Saturday, May 15, 2010

Teaching in the Outback


I am so lucky that, as a quilting tutor, I travel to the most incredible places to teach.
This week I am in the far west of Australia at Carnarvon and Gascoyne Junction and above is the sunset over the ocean as I flew up to Carnarvon

This is the Gascoyne River - yes it really is a river. At the moment the water is all underground but still supports many plantations which surround the area. All sorts of tropical fruit and vegetables are grown here and I have eaten some magnificent bananas and grapes while here.


Here are the flood markings and the old bridge which wasn't high enough to cope with the floods when they do happen.

Carnarvon was the site for this satellite disk which was used in the moon landing but is now just a landmark


I was a bit nervous when asked to come out to Gascoyne Junction which is two hours inland from Carnarvon which is another two hour flight north from Perth to teach a group of station wives. For my overseas visitors - a station is more than a farm. When we added up the sizes of the 6 stations we counted over 3 million acres! They run cattle and sheep up here and to look at - the landscape is harsh and flat and DRY! There has not been much rain here for a long time.

We stayed/worked/ate at the local hall which has recently been renovated to include a modern kitchen and bathrooms so although we slept in the hall we were certainly comfortable.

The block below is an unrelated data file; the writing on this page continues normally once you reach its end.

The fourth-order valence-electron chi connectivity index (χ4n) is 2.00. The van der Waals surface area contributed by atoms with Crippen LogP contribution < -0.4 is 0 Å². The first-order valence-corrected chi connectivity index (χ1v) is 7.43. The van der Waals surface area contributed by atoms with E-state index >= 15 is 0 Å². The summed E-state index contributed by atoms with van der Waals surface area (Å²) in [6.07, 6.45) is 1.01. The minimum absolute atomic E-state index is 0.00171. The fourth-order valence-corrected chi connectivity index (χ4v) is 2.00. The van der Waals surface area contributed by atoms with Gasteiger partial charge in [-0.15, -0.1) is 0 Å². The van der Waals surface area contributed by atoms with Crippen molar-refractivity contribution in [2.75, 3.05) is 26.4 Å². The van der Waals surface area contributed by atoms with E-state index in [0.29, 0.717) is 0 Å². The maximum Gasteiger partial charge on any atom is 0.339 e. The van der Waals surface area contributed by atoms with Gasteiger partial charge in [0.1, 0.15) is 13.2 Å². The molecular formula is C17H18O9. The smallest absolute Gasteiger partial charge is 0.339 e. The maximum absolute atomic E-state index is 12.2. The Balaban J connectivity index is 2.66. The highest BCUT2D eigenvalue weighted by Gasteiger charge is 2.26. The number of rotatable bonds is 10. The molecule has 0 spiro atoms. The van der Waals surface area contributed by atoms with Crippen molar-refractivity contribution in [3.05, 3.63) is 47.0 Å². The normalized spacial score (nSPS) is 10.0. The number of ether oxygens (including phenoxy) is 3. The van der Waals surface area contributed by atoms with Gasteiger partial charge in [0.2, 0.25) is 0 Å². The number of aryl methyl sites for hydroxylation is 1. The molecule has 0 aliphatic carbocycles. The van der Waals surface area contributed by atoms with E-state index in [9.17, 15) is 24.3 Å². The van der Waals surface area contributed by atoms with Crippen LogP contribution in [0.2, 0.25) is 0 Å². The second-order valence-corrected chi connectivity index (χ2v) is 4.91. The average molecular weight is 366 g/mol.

More tomorrow

7 comments:

KA said...

OMG Lisa how amazing and what a fantastic opportunity. YOu would probably have never visited that part of our country. I look forward to reading more about this trip. It sounds amazing.

Frieda said...

This is the part of Australia I wish I had been able to see, I should have gone with you:)

Thomas said...

Amazing mum! xx

Maria said...

How wonderful that you are up at Gascoyne teaching the ladies in the remote areas.
Welcome to the West Lisa. My DH would say you are visiting God's counrty.

teekay said...

With the greatest respect - who told you that the big dish was used in the moon landing? It wasn't even operational at the time. It was used later on as a data link from the NASA Tracking Station further south to Houston. It didn't track any manned missions.

Terry
Keeping the Memory Alive
http://crotrak.com
mailto:info@crotrak.com

Lisa Walton said...

Thanks for setting me straight. Serves me right for not paying enough attention.

margaret said...

How very different that landscape is from London UK - London Quilters will be interested to see what you get up to when you aren't giving your talk in the basement of an Indian restaurant because the hall is locked!